Violence ≠ Norm : October 8, 2017

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October 8, 2017

Year A, Pentecost 18                                              
Matthew 21:33-46                                                                             

            This has never been one of my favorite Gospel readings.  I am not sure I know anyone who likes this reading.  For me, it’s the violence.  We all know that there is violence in the Bible, but most of us assume that the violence is limited to the Old Testament.  But as we know far too well, violence is part of our world. That does not mean it is a good part of our world, but it is there—now– just as it was 2000 years ago.  Jesus was never one to shy away from uncomfortable topics. 

            In preaching we are told never to allegorize the parables.  In other words, we should not simplify them by turning them into morality stories where everything symbolizes somethings else.  Usually it is not that cut and dry.  However for this parable, it is a little more cut and dry because the story is a reference to the words of Isaiah where he talked about a vineyard and said: “For the vineyard of the Lord of hosts is the house of Israel…”  The land owner in the story is God and the land that others are caring for is not just the land of Israel, but the people of Israel, the people of God.  That is the only part of the parable that is defined in Isaiah, but that is a pretty big part.  Most people have inferred that the tenants who treated the owner’s servants poorly represented the religious leaders of the time.  People have assumed this because of the way that the Pharisees and the Chief Priests reacted.  The text says that they realized it was about them and wanted to arrest Jesus because of that.  But Jesus never says that directly.[1] 

            One of confusing things about this parable is the actions of the owner.  The beginning of the story makes sense.  He prepares the land and equips it with everything that is needed for a good harvest.  It was not uncommon for a business man to own land and lease it to someone else. The expectation was that in exchange for allowing the people to harvest his land, they would give him a percentage of either the profit or the harvest itself.  In this case, the owner was collecting a portion of the produce.   To do so, he sent servants out to collect the produce.  So far, everything is making sense.  Then the tenants kill one servant and injure the two others.  This is a violent reaction, but not unprecedented.  These tenants were clearly abusing the owner and his servants by doing this.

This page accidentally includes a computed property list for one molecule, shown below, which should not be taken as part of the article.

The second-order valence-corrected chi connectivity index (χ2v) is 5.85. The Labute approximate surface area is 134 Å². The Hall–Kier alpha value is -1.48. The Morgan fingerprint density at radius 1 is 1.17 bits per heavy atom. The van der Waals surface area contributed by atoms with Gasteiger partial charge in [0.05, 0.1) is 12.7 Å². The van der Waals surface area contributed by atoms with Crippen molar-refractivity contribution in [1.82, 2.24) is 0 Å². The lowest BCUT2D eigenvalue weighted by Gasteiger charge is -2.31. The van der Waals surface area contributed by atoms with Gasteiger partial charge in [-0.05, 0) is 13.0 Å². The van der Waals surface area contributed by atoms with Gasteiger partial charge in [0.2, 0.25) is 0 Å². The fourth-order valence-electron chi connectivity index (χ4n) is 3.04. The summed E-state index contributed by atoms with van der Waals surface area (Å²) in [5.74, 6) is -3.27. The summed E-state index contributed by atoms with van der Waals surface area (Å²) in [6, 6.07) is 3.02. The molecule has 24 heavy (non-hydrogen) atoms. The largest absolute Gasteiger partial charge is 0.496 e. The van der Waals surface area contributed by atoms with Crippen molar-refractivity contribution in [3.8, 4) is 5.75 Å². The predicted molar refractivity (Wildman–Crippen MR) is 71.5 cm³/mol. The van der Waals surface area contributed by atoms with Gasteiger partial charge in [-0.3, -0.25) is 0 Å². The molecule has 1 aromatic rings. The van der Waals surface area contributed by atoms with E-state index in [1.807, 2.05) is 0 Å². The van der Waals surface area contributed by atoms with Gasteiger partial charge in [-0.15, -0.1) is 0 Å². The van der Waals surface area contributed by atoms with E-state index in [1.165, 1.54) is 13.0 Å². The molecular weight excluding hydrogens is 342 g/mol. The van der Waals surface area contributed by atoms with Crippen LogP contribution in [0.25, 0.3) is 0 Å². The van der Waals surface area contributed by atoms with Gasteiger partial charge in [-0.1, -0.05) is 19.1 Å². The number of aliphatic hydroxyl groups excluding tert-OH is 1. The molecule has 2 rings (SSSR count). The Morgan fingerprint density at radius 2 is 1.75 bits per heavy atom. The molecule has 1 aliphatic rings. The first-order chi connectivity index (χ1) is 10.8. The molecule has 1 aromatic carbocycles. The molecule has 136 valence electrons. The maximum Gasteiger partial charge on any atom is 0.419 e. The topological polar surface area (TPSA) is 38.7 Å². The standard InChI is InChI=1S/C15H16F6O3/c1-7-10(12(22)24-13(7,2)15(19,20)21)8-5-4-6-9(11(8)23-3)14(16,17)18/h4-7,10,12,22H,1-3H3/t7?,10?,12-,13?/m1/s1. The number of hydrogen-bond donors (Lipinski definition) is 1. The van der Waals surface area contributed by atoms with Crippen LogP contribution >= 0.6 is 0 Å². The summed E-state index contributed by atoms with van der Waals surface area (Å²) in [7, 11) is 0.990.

One would expect the owner to react just as severely.  He could take a chance and send more servants, but this time send them heavily armed.  More likely it would have been wise to send members of the army to arrest those corrupt tenants.  He did neither of those things.  He sent more people assuming that the tenants would have gotten over their violent tendencies.  However, this new group of servants were treated the same way as the first group. By now, several of his servants were dead and the rest were injured. It seems like this would be the time to send in the big guns…the cavalry.  These tenants were clearly not going to have a change of heart.  Yet this is where things get a little crazy.  The owner sends his son.  His son. One person. He assumes that by putting trust in these tenants, they would see what a caring owner he is. They would repent and treat the son better than the others he sent.   But they don’t. They kill the son. 

            At this point in the story, Jesus turns to the crowd and he asks them what they think the owner will do next.  They respond in the most practical and reasonable way.  The owner will kill those horrible wretches and give someone else the land.  In responding this way, the people in the crowd showed their limitations.  Their response was violence because that was all they knew.  If someone kills someone, they get killed.  That is fair and just. But that is not how the owner operates.  That is not how God operates.  God gave humans everything we could possibly need. When God asked something in return (obedience, love and loyalty) humans refused.  So God sent the prophets, people of wisdom, strength and faith. Most were killed and all were treated with cruelty.  Then God sent his son hoping that people would learn from his son, come to understand God in a new way.  Some did, but the vast majority did not.  God’s son was beaten and killed.